Tonight I decided to address a topic I feel is really not very important but rather a peculiar phenomenon I can't seem to figure out. Ryan calls it "celebrity worship". I call it the "male hairdresser syndrome". It goes like this--people assume that because you are a celebrity you are "special" you are some how better then the average Joe. And, that for some unknown reason, you deserve special privileges that ordinary people don't--like getting stuff you can well afford (for free no less) simply by attending some special event and accidentally showing your panties to a paparazzi. Really? You have a billion dollars but you can't remember to keep your legs together when exiting a vehicle? Ugh.
Let me use the example of the male hairdresser to further illuminate this idea. When I was attending hair school I noticed that many women would request the male hairdressing students and then treat them like hair Gods. Granted, sometimes the boys were good--but frequently they were little more then the semi attractive kid from your high school who was too lame to do anything else but women's hair. I believe the idol worship has something to do with the rarity of the male hairdresser...well, at least the straight male hairdresser. I have to tell myself it simply MUST be this--otherwise why the hell would you continue to go to a hairdresser who is pompous, inconsiderate and rude AND actually has the nerve to burn you with a curling iron and then blame it on you. Yeah...Mom, I'm calling you out.
Well, enough about the "male hairdresser syndrome", back to celebrity worship. This week People magazine named Ashton Kutcher one of the world's 100 most influential people. Really People magazine? Really!?! When I think of Ashton Kutcher I think of, first and foremost, that dreadful movie "Dude, Where's My Car?" Second, I visualize one of the world's top 100 pieces of boy-ass scored by a women who is old enough to be his own mother. I can't help but wonder if his recent climb to the 100 most influential people list isn't a frightening coincidence with the fact that he "tweets" more then a 14 year old girl and posts super lame videos of himself on Facebook every 15 minutes. I mean really--come on Ashton--the only other crowd posting videos and pictures of themselves more frequently than you are the "Emo's".
Nightline did a piece about him tonight and asked "Ashton, why do you think you have you become such a success in the entrepreneurial world?" His answer, "Because I see the top companies out there losing 100's of millions of dollars every year, and I know how to stop it" to which Diane Sawyer, after almost falling out of her chair, mumbled a truly inquisitive "Really?" His response, "I know...but I'm not gonna do anything about it...YET" Brilliant Ashton, brilliant. Way to keep us on the edge of our seats. Congratulations my friend, you have transcended your previous status as a mediocre actor limited to playing the dim witted kid barely able to graduate high school to a financial wizard (at least that's how those 14 year old girls hanging on your every "tweet" see you).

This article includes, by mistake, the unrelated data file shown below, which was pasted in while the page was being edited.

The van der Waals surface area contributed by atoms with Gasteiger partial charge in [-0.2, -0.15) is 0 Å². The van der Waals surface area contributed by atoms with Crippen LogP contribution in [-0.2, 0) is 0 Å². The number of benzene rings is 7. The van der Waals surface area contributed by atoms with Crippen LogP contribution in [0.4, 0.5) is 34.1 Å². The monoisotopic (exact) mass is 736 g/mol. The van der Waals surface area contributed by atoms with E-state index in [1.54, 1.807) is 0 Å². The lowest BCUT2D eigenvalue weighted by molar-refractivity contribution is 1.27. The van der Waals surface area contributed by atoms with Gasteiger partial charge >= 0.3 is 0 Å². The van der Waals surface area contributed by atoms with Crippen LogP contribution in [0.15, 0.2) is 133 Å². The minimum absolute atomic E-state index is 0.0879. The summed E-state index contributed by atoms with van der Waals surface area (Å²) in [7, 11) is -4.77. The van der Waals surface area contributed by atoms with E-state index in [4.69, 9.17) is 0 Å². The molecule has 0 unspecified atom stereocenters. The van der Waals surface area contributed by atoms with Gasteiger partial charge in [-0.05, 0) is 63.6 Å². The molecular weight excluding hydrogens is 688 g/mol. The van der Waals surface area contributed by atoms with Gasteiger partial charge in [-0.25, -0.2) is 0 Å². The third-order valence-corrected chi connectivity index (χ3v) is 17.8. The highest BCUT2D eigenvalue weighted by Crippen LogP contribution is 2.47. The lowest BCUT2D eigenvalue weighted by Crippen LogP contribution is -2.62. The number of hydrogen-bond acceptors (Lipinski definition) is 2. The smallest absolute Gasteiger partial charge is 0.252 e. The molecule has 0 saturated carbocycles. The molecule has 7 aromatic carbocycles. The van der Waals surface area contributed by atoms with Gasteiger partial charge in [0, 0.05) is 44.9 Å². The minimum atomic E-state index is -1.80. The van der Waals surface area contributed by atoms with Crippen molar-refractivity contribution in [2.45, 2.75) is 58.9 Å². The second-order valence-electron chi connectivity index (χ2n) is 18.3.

I guess celebrity worship has something to do with the fact that we pay them (celebs) a shit load of money and then expect nothing from them in return. Maybe that is why we get so much enjoyment out of watching them crash and burn. Their train wreck is our only redemption once we realize what complete morons WE are for awarding this type of entitled idiot to be at the top of our social hierarchy. What is the message we are sending young girls (and boys for that matter) when we let hypocritical hillbillies like Carrie Prejean represent the ultra liberal state of California in the Miss USA pageant? After letting the world know she was openly against gay marriage (even though she IS representing California) she went on to write a book about the lack of respect for women and their bodies and the need to treat them like holy temples. Ironically, shortly after the release of the book she appeared in a sex tape--apparently someone WAS worshipping Carrie Prejean's body like a holy temple.
So, in closing I feel it is important to remember that when looking back at our own childhood and remembering innocence lost, at least in comparison to what we experience in today's world--we really shouldn't blame our off spring, the next generation if you will, for the decline of society when what we offered them for role models were Michael Vic, Paris Hilton and Spencer Pratt. Oh and don't forget to include the "Donald" he was the person Carrie Prejean referred to as her role model whom she was "overjoyed to have meet-ed" (yeah...her words--not mine).